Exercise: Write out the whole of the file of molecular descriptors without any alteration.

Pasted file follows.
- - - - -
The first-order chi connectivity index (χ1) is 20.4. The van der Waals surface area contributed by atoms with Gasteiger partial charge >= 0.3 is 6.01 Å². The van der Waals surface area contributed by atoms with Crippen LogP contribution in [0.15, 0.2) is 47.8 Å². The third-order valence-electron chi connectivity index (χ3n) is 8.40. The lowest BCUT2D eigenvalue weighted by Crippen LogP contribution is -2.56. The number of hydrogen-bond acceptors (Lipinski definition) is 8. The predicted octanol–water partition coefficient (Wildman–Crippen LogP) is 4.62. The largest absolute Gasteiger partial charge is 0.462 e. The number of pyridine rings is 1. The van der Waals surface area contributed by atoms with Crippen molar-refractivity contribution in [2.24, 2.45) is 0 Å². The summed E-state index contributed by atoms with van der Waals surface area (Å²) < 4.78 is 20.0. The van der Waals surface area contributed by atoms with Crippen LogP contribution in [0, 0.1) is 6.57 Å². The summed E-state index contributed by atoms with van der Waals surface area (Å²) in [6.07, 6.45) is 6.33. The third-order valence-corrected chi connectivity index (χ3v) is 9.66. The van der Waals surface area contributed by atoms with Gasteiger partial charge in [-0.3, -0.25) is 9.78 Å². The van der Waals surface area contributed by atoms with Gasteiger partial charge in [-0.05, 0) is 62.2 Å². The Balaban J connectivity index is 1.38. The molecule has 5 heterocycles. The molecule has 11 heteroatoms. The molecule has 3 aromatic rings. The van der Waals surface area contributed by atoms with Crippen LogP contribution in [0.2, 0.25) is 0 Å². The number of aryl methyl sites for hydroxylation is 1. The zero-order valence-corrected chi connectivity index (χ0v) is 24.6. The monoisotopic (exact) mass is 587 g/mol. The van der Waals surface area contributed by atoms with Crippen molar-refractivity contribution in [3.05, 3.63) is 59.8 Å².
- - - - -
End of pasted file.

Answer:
The first-order chi connectivity index (χ1) is 20.4. The van der Waals surface area contributed by atoms with Gasteiger partial charge >= 0.3 is 6.01 Å². The van der Waals surface area contributed by atoms with Crippen LogP contribution in [0.15, 0.2) is 47.8 Å². The third-order valence-electron chi connectivity index (χ3n) is 8.40. The lowest BCUT2D eigenvalue weighted by Crippen LogP contribution is -2.56. The number of hydrogen-bond acceptors (Lipinski definition) is 8. The predicted octanol–water partition coefficient (Wildman–Crippen LogP) is 4.62. The largest absolute Gasteiger partial charge is 0.462 e. The number of pyridine rings is 1. The van der Waals surface area contributed by atoms with Crippen molar-refractivity contribution in [2.24, 2.45) is 0 Å². The summed E-state index contributed by atoms with van der Waals surface area (Å²) < 4.78 is 20.0. The van der Waals surface area contributed by atoms with Crippen LogP contribution in [0, 0.1) is 6.57 Å². The summed E-state index contributed by atoms with van der Waals surface area (Å²) in [6.07, 6.45) is 6.33. The third-order valence-corrected chi connectivity index (χ3v) is 9.66. The van der Waals surface area contributed by atoms with Gasteiger partial charge in [-0.3, -0.25) is 9.78 Å². The van der Waals surface area contributed by atoms with Gasteiger partial charge in [-0.05, 0) is 62.2 Å². The Balaban J connectivity index is 1.38. The molecule has 5 heterocycles. The molecule has 11 heteroatoms. The molecule has 3 aromatic rings. The van der Waals surface area contributed by atoms with Crippen LogP contribution in [0.2, 0.25) is 0 Å². The number of aryl methyl sites for hydroxylation is 1. The zero-order valence-corrected chi connectivity index (χ0v) is 24.6. The monoisotopic (exact) mass is 587 g/mol. The van der Waals surface area contributed by atoms with Crippen molar-refractivity contribution in [3.05, 3.63) is 59.8 Å².